Tokumitsu also assumes that only the elite's "creative, intellectual, socially prestigious" work can possibly be lovable. All else is "repetitive, unintellectual, undistinguished." But this characterization only betrays Tokumitsu's ivory tower elitism. (Tokumitsu holds a Ph.D. in art history, but I'm unable to determine his or her own job; dollars to donuts it's neither repetitive nor unintellectual.) There's no intrinsic reason that any human labor must be repetitive or unintellectual, nor any intrinsic reason why creative, intellectual work should be valued more than any other: the "antithesis between mental and physical labor" (Gotha) is not, according to Marx, intrinsic, but an artifact of capitalism. I know construction workers who love construction, plumbers who love plumbing; I can even imagine factory work, properly constructed, can be rewarding and fulfilling. Perhaps there are some jobs that are unlovable (cleaning other people's toilets comes to mind), but those jobs should not be glorified; they should either be done by machines, shared democratically rather than economically, or at least paid extremely well. I would happily be a janitor for $100,000 per year, and I would clean toilets with love.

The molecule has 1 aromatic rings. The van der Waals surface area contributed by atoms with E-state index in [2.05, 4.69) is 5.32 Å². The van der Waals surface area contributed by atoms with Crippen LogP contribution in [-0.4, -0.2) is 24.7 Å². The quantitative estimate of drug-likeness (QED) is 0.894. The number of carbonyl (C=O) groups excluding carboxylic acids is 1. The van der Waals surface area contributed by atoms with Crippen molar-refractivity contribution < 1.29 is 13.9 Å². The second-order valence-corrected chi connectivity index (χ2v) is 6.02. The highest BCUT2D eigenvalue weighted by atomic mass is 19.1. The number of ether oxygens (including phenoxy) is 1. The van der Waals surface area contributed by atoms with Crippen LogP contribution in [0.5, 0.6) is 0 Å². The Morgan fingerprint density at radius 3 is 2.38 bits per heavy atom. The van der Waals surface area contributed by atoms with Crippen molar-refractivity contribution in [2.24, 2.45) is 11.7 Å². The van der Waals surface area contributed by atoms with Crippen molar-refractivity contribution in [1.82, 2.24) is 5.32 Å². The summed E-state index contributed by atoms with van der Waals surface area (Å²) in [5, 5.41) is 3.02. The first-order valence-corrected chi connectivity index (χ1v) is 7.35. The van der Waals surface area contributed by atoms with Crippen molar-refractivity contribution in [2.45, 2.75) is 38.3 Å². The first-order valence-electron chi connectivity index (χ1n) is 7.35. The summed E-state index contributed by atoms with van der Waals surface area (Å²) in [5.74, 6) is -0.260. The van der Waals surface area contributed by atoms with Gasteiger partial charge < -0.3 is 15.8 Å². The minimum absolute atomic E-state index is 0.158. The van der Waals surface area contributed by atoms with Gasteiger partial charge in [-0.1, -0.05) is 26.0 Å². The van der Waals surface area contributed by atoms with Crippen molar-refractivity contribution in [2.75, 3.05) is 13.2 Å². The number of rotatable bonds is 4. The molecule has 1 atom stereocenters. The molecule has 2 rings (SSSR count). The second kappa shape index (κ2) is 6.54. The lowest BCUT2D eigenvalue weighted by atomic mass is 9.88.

In A Life Beyond ‘Do What You Love’, Gordon Marino offers an explicitly Kantian critique. According to Marino, doing what we love is only one dimension in our thinking on our choice of work. Marino references Martin Luther King's metaphor of length, breadth and depth: our own desires, service to the community, and service to the "transcendent." It would be a mistake, argues Marino, to accept as "faith that my likes and dislikes or our sense of meaning alone should decide what I do [emphasis added]." But Marino's analysis doesn't work. First, "service to the community" is neither opposite nor orthogonal but part of doing what you love. We are inherently social; we are not social because of some external moral norm. I presently work as a writing tutor not because I love reading the work of unskilled writers, but because I love helping hundreds of writers every year become more skilled, more sophisticated, and more expressive. What I love is service to the community. And (with apologies to Dr. King) the notion of service to the "transcendent" is nonsensical. The only coherent, existent thing that can demand "obedience and the willingness to submerge and remold our desires" is the ruling class du jour.